Community, Diversity, Sustainability and other Overused Words

New California Laws for 2020 Affect Private schools, Public agencies and Police departments

Opinions from Liebert Cassidy Whitmore, the state’s largest public sector and private education labor and education firm.

SB 230 (New Guidelines on the Use of Force and Deadly Force)

"While AB 392 updated California's criminal law to match federal standards long in place, SB 230 puts policy and training requirements in place that will materially impact how police view their roles and interact with the public, and may actually have the most transformative effect on police practices," said Scott Tiedemann, Managing Partner of Liebert Cassidy Whitmore, California's largest public sector and private education labor and education firm. Other members of the firm opined on the following new statutes:

AB 51 (Mandatory Arbitration Agreements No Longer Allowed)

"Schools may either halt the practice of requiring employees and applicants to enter into arbitration agreements as a condition of employment altogether or modify these arbitration agreements to make clear that state discrimination and Labor Code claims are not subject to mandatory arbitration," said Partner Donna Williamson. "For the latter, we recommend schools work with legal counsel to modify arbitration agreements to comply with this new law."

SB 276 and 714 (Stricter New Vaccination Exemptions)

"As of July 1, 2021, a school may not admit, readmit or advance any student to the 7th grade level unless the student has been immunized or has a medical exemption through a procedure that includes the completion of a compliant statewide form," said Partner Linda Adler. "However, there is a lot to be done in the meantime, and schools should be proactive in ensuring they're compliant with all other requirements outlined in Senate Bills 276 and 714."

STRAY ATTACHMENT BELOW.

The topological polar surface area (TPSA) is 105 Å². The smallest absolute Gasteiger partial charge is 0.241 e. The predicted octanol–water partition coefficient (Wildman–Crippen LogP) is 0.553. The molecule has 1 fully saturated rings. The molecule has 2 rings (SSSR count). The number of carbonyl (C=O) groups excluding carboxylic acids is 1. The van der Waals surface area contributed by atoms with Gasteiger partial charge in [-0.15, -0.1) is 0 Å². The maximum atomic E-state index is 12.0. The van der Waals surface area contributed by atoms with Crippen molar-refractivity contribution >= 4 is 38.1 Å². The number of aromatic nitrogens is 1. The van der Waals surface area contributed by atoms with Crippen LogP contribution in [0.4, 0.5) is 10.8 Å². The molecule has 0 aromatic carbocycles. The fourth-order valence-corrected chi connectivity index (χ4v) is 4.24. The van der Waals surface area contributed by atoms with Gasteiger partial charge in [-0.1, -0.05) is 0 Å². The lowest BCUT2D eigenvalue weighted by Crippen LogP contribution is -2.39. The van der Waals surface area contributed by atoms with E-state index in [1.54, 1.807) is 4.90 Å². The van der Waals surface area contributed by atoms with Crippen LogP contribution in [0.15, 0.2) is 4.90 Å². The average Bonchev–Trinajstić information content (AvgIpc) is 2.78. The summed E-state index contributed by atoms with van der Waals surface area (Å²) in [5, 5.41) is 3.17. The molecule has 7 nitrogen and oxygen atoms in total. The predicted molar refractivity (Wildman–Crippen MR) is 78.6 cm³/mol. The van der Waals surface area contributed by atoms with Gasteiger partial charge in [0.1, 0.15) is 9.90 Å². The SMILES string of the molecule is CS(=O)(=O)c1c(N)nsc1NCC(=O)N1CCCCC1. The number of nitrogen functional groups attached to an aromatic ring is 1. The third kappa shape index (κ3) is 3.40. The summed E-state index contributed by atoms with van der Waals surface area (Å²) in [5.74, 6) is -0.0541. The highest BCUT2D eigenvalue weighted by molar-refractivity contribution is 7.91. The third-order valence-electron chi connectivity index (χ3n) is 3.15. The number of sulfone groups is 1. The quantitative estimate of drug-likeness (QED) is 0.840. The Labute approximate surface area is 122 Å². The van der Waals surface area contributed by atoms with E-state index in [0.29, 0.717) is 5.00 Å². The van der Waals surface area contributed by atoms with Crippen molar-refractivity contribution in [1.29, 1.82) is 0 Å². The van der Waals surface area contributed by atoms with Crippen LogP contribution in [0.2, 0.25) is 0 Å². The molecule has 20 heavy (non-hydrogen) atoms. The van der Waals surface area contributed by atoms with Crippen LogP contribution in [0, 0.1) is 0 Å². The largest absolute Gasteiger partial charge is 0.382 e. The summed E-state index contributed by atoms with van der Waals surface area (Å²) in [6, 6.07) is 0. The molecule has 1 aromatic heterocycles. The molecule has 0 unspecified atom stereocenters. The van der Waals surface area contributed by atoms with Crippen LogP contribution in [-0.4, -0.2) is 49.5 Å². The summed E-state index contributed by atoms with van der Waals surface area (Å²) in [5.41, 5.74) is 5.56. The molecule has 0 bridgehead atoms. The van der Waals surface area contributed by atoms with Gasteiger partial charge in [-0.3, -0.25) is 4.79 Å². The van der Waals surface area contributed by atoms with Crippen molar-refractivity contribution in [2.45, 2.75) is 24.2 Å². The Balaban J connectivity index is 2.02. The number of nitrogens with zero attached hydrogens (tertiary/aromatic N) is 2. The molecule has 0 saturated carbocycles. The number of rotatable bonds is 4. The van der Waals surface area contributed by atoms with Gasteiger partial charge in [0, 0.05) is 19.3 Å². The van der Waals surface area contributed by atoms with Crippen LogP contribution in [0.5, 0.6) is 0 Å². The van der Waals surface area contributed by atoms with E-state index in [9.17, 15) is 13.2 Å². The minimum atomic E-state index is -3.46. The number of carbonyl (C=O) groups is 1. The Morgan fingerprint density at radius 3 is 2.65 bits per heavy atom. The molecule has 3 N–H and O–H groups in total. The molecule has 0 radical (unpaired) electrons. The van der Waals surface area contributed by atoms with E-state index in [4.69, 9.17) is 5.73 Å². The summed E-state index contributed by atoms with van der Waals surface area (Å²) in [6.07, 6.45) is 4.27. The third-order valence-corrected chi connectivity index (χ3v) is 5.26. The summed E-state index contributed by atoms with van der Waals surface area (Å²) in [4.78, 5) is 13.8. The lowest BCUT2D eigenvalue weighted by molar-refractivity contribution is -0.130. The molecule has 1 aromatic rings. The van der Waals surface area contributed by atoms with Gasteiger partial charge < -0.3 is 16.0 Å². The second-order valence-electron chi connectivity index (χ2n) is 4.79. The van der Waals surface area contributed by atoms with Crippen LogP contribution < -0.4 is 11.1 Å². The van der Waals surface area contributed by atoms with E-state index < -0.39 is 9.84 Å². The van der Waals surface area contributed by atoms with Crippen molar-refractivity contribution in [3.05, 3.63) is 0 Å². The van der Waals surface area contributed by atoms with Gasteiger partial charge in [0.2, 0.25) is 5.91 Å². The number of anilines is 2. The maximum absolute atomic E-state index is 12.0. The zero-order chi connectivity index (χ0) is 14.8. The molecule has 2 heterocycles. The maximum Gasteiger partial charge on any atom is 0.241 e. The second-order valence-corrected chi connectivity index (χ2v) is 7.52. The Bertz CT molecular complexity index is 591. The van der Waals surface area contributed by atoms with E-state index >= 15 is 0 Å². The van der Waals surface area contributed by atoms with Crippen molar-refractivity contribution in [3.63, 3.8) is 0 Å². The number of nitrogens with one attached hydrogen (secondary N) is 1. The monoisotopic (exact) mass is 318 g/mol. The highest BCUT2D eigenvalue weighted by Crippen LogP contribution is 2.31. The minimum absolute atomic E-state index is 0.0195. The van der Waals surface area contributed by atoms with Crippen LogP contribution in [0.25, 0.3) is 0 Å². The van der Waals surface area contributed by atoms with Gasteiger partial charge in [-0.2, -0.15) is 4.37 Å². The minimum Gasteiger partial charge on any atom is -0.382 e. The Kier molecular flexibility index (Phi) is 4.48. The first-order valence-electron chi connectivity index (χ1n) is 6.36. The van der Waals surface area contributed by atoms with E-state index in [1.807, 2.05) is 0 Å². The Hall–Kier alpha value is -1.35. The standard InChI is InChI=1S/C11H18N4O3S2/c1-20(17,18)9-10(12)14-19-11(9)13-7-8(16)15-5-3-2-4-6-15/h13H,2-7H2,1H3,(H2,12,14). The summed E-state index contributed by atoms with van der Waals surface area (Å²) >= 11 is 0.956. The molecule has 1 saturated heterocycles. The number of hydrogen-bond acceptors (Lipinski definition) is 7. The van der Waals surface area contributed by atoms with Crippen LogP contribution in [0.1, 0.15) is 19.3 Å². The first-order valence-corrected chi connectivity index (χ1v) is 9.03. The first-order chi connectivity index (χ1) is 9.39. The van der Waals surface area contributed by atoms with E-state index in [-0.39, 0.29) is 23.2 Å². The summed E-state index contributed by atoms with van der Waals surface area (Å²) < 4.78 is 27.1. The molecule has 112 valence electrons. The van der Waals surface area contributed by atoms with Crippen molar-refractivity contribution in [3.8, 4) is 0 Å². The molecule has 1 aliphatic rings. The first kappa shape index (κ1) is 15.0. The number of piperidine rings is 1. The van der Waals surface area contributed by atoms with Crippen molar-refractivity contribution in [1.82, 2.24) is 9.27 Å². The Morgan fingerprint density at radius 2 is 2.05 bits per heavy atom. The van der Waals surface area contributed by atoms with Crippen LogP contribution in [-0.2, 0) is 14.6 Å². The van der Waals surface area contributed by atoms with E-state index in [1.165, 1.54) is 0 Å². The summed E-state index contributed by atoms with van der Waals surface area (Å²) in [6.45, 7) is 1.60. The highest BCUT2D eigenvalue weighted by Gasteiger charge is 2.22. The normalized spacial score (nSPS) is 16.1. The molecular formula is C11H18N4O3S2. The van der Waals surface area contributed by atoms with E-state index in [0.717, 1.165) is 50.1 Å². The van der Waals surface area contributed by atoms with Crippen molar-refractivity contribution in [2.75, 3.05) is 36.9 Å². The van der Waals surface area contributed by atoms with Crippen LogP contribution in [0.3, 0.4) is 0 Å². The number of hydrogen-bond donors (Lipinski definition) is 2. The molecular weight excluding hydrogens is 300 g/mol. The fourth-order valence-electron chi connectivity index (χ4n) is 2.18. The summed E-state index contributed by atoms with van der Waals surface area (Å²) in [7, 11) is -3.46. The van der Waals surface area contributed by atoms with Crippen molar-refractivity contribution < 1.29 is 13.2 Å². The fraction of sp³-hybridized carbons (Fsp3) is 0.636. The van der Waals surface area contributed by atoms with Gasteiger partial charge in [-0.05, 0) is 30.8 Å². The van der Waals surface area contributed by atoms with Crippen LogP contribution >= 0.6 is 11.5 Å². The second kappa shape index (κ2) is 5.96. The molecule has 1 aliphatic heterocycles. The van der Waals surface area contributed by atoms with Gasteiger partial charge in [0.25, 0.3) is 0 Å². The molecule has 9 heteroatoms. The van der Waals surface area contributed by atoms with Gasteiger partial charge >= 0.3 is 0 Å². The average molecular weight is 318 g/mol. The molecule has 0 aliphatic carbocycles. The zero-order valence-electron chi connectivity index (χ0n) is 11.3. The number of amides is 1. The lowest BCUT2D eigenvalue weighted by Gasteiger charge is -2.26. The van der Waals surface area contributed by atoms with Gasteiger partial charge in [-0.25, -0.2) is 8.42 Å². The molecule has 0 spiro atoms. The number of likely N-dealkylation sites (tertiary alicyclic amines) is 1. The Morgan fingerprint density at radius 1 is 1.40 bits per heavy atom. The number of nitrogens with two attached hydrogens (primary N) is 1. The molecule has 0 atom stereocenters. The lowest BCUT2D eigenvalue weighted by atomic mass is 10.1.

AB 749 (No-Rehire Provisions in Settlement Agreements Have Been Banned)

"This will likely have a much bigger impact in areas where public agencies are the dominant employer for the economy or for the employee's line of work, where the no-rehire provision was devastating to an employee's career," said Partners Suzanne Solomon and Elizabeth Arce. "It will also likely encourage aggrieved employees who haven't come forward about issues in the workplace for fear of not being able to find another job."

AB 9 (The Statute of Limitations on Filing Harassment and Discrimination Claims has Been Extended)

"While there are undeniable benefits to a longer statute of limitations [for sexual assault cases], Assembly Bill 9 may unintentionally discourage employees from coming forward sooner and prevent the employer from taking appropriate measures in a timely manner," said Solomon and Arce.


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